Guest commentary: Are Americans silly or sage?
“You know who doesn’t care that there’s a stereotype of a Chinese man in a Dr. Suess book?” Bill Maher asked on “Real Time.”
“China,” he answered. “All 1.4 billion … because they’re not a silly people,” unlike Americans. Maher was referring to Suess’ fall from grace for being racially insensitive.
Maher should think again about Americans, considering the sales bonanza enjoyed by shunned classics, including six books canceled by Dr. Suess Enterprises, epic film “Gone with The Wind” and Mr. Potato Head.
Though securing freedom of choice with our wallets, Americans must wage a fuller-throated defense of the American Idea, that a diverse people can forge a freer and fairer nation by hashing out differences civilly.
Even prominent French politicians and intellectuals fear America’s illiberal social theories, which prominent African American academic Glenn Loury called “a formula for tyranny and more racism” in his recent Congressional testimony.
It’s an apt description considering efforts to cancel Shakespeare and Beethoven for being white men. Same for the forced resignations of Alexi McCammond, Teen Vogue’s black editor-in-chief, over her teenage tweets, and 45-year New York Times science reporter Donald McNeil Jr. for repeating the N-word when asked about it.
Actor Ralph Fiennes recently denounced our “age of accusation” while defending J.K. Rowling, who’s accused of transphobia. It’s “disturbing,” the “hatred that people express about views that differ from theirs, and the violence of language towards others.”
Mere plebeians have no such defense, as detailed in a NYT story about Smith College, where service workers earning less than one year’s tuition were falsely accused of racially profiling a student.
Nevertheless, Smith launched obligatory and accusatory antibias training so unbearable, Jodi Shaw — a self-described liberal and Smith graduate — recently resigned her administrative post, refusing a settlement to “remain silent.”
Her resignation letter is an indictment of our dehumanizing, illiberal and neo-racist moment in which “people’s worth is determined by the color of their skin,” and “failing to swear fealty … is grounds for public humiliation and professional retaliation.”
Having chosen freedom over comfort and legal recourse, Shaw wrote, “My children’s future, and indeed, our collective future as a free nation, depends on people having the courage to stand up to this dangerous and divisive ideology.”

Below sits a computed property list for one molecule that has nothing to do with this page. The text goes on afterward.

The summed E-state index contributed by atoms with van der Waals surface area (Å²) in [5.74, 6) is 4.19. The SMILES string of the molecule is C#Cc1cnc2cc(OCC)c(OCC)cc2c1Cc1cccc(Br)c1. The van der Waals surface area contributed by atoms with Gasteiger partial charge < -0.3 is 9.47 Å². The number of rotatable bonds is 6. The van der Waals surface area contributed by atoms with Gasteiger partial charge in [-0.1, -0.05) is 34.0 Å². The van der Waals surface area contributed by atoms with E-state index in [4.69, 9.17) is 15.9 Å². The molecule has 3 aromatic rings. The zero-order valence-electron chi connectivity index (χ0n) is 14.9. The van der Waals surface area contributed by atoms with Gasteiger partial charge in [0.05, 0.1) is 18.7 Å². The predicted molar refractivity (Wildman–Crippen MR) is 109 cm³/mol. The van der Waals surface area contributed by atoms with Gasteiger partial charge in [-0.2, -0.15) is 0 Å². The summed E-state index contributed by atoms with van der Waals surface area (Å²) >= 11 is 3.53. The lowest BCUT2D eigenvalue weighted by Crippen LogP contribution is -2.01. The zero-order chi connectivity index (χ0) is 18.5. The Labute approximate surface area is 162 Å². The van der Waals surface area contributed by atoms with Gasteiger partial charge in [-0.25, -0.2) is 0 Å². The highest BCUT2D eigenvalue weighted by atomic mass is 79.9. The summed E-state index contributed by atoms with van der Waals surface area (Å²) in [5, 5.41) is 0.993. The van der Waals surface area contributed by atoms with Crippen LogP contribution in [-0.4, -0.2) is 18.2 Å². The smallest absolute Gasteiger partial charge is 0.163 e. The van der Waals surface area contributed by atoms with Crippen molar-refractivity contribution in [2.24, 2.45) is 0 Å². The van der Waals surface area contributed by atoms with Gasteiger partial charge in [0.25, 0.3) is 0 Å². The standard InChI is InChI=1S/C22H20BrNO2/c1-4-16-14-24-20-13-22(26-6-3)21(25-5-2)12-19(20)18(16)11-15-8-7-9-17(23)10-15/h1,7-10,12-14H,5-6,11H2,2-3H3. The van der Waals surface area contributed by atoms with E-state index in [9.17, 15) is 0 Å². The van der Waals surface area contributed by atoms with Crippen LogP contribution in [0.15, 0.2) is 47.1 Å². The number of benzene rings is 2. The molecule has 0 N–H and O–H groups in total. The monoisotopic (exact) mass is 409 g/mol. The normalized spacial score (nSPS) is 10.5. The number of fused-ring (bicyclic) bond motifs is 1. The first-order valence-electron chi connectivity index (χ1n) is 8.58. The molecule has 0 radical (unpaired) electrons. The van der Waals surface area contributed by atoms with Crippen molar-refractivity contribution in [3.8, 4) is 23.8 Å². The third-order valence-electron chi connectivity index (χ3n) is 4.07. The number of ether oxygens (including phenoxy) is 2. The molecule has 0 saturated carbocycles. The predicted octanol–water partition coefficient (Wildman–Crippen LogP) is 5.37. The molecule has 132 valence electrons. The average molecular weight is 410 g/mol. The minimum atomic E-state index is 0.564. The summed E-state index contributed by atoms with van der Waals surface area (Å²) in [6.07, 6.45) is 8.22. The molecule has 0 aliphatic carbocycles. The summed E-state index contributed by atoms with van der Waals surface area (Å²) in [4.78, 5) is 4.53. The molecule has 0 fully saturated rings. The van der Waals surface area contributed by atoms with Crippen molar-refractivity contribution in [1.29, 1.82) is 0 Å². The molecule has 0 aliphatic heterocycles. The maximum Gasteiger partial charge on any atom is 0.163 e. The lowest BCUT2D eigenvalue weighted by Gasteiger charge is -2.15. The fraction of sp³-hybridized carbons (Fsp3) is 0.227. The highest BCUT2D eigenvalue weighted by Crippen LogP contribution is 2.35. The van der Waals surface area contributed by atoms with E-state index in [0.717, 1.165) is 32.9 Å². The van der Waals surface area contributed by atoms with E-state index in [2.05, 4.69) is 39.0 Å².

Shaw’s efforts reflect the ideas of philosopher Karl Popper, who coined Paradox of Tolerance in 1945: “In order to maintain a tolerant society, the society must be intolerant of intolerance,” countering the intolerant “by rational argument and keep(ing) them in check by public opinion.”
Can we check intolerance amid the “new McCarthyism” and the self-censorship it induces? Yes, when silent majorities speak out, like falling dominoes, they’ll recover human dignity and civility. Just as our bodies and spirits crave liberation from quarantine, so do our minds and voices.
But “civility is more than good manners,” the late Rabbi Jonathan Sacks wrote in “Morality: Restoring the Common Good in Divided Times.” Civility “is a recognition that listening respectfully to your opponents is a necessary part of the politics of a free society; and that liberal democracy, predicated … on the dignity of diversity, must keep the peace between contending groups by honoring us all equally, in both our diversity and our commonalities.”
Civility means speaking to the better angels of our nature, recognizing Soviet dissident Alexandre Solzhenitsyn’s insight that “the line separating good and evil passes through every human heart.” That’s why we should think of our life’s deeds as perfectly balanced, helping us strive to tip the scale toward the good, as rabbinic sage Maimonides taught.
So why not try loving your neighbor as yourself? If the best way to change the world is by changing the people in it, as Sacks argues, shouldn’t we endeavor to engage people, their ideas and values? Imagine listening with radical curiosity to someone with differing beliefs and having them reciprocate. Then try engaging in conversation where you express their views and they yours.
Might radical curiosity and respect stimulate mutual trust and understanding, illuminating unseen common ground? Might it become clearer that no one has a monopoly on virtue or vice, restoring the ethic “to err is human, to forgive is divine?”
Think again — wouldn’t we be a sage people with a more perfect union if we granted each other the right to an opinion on how to achieve it and the grace to be wrong?
Melanie Sturm, founder of Engage to Win, aims to change communication for good through her training and writing. Encouraging readers to Think Again, “you might change your mind.” She welcomes comments at firstname.lastname@example.org.
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